This research was carried out by NASS in collaboration with the APPG for Axial Spondyloarthritis, M&F Health and Dr Helena Marzo-Ortega. The article concluded that the Covid-19 pandemic has resulted in significant disruption for people living with axial SpA (AS) and the healthcare teams providing the vital NHS services they rely on. The article shines a light on the difficulties that people living with axial SpA (AS) have had accessing vital services, as well as highlighting the innovative steps that healthcare teams have taken to offer people support during the crisis as well as calling for greater collaboration between policy makers and health care providers to safeguard essential care for people with axial SpA (AS).
Feasibility, acceptability and change in health following a telephone-based CBT intervention for patients with axial spondyloarthritis
People with axial spondyloarthritis with or without an additional diagnosis of fibromyalgia were offered telephone based Cognitive Behaviour Therapy. Changes in patient reported outcomes were then measured, with a higher uptake among people with axial SpA and fibromyalgia which suggests that these individuals may have additional needs.
This study collected self-reported disease activity in patients with inflammatory disease and compared outcomes during three different time periods between January and June 2020: before, during, and after the COVID-19 wave in Switzerland. No significant fluctuations were observed in patient-reported disease activity outcomes during the study period.
High intensity exercise for 3 months reduces disease activity in axial spondyloarthritis (axSpA): a multicentre randomised trial of 100 patients
This study looked at the effectiveness of high intensity exercise on disease activity in people with axial SpA (AS). There was a significant treatment effect of the intervention on the patient reported outcome. Significant treatment effects were also seen for inflammation, physical function and cardiovascular health.
This review explored the current literature surrounding physical activity and exercise in the management of axial SpA (AS). It found that exercise therapy should be individualised and a patient’s own personal preferences should be taken into consideration but include aerobic, flexibility, strength and balance. New technologies were also seen as an important development to help track movement.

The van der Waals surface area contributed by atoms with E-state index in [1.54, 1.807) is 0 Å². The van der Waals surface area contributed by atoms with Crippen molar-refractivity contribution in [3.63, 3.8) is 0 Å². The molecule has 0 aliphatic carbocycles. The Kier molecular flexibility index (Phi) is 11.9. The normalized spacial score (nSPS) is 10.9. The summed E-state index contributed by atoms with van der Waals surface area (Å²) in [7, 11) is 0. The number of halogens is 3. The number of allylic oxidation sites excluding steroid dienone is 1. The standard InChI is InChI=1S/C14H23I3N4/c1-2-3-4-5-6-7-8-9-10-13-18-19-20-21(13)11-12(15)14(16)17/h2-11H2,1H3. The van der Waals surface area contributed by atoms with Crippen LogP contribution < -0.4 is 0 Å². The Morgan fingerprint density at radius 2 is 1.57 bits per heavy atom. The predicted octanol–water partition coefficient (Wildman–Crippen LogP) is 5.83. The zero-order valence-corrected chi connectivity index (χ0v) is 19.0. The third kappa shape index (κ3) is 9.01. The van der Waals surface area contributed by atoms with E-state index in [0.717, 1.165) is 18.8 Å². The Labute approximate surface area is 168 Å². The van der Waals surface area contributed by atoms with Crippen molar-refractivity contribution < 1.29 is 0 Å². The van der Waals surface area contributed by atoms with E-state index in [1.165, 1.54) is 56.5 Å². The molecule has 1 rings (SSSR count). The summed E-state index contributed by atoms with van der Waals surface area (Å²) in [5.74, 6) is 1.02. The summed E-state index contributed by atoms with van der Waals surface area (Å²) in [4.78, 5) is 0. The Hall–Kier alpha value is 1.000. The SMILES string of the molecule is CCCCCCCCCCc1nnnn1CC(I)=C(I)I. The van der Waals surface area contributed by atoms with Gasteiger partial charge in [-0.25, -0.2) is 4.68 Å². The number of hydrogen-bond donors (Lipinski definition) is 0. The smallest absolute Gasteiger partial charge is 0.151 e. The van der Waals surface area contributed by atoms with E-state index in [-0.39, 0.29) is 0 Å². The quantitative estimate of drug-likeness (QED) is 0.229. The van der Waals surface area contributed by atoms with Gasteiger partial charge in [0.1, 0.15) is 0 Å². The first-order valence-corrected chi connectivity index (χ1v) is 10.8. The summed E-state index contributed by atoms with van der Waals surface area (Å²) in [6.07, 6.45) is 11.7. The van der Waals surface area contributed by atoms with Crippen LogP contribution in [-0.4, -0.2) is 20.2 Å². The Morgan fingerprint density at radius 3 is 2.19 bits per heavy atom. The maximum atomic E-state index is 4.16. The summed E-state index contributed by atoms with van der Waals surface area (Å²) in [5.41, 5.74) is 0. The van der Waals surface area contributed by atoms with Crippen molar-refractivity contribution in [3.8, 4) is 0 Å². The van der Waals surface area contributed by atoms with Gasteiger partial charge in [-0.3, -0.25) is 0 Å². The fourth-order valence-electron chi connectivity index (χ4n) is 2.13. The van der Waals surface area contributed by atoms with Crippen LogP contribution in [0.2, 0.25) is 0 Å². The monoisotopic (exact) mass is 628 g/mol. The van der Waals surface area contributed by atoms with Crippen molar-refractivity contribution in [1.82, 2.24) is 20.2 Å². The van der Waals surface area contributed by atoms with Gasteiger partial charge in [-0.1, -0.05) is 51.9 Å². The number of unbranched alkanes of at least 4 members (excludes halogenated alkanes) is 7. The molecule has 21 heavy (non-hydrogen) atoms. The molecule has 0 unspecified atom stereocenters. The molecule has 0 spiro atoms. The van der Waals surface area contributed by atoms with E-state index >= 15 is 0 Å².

Back pain, ankylosing spondylitis and social media usage; a descriptive analysis of current activity
This study analysed online activity with a cross-sectional review of terms relating to ‘back pain’ and ‘ankylosing spondylitis’ on popular websites, blogs and forums over two 3-month periods n 2016 and 2019. There were other relevant terms tracked such as ‘exercise’, ‘medication’ and ‘doctor’. More discussions took place at the start of the week in the afternoons, with pregnance, baby and men’s health forums the most popular places for chats.
This study examined how comorbidities (related conditions) cluster in axial SpA (AS) and whether these clusters are associated with quality of life, global health and other outcome measures. The two most common comorbidities were hypertension (high blood pressure) and depression.
A survey of 1693 people in the UK with rheumatic conditions found that stringent social distancing and shielding can lead to significantly worse physical and mental health. The article concludes that more research into the role of therapy and also the impact of shielding is needed.
Researchers reviewed data from 1280 patients between January 2001 and December 2018. 595 of these were prescribed anti TNF and were followed up for 18 years. The results showed that anti TNF may slow radiographic (changes on x-ray) but there were study limitations.
At the beginning of the COVID-19 lockdown, health professionals were told to identify the patients who needed to shield. With no vigorous coding system in place which would allow them to identify this group easily, Leeds Teaching Hospitals NHS Trust looked at alternatives. They developed a self-risk assessment algorithm and presented it in an animated, home-recorded video with all materials then uploaded onto the hospital website. Patients were directed to this website via a text message or letter.
Real-world experience of secukinumab treatment for ankylosing spondylitis at the Royal National Hospital for Rheumatic Diseases, Bath
Researchers looked at their experiences treating 76 people with ankylosing spondylitis with secukinumab. Significant improvements were seen in all disease outcome measures in patients receiving secukinumab as their first-line biologic agent, with a trend to improved mean BASDAI and BASFI even in patients receiving it as a second- or third-line biologic agent.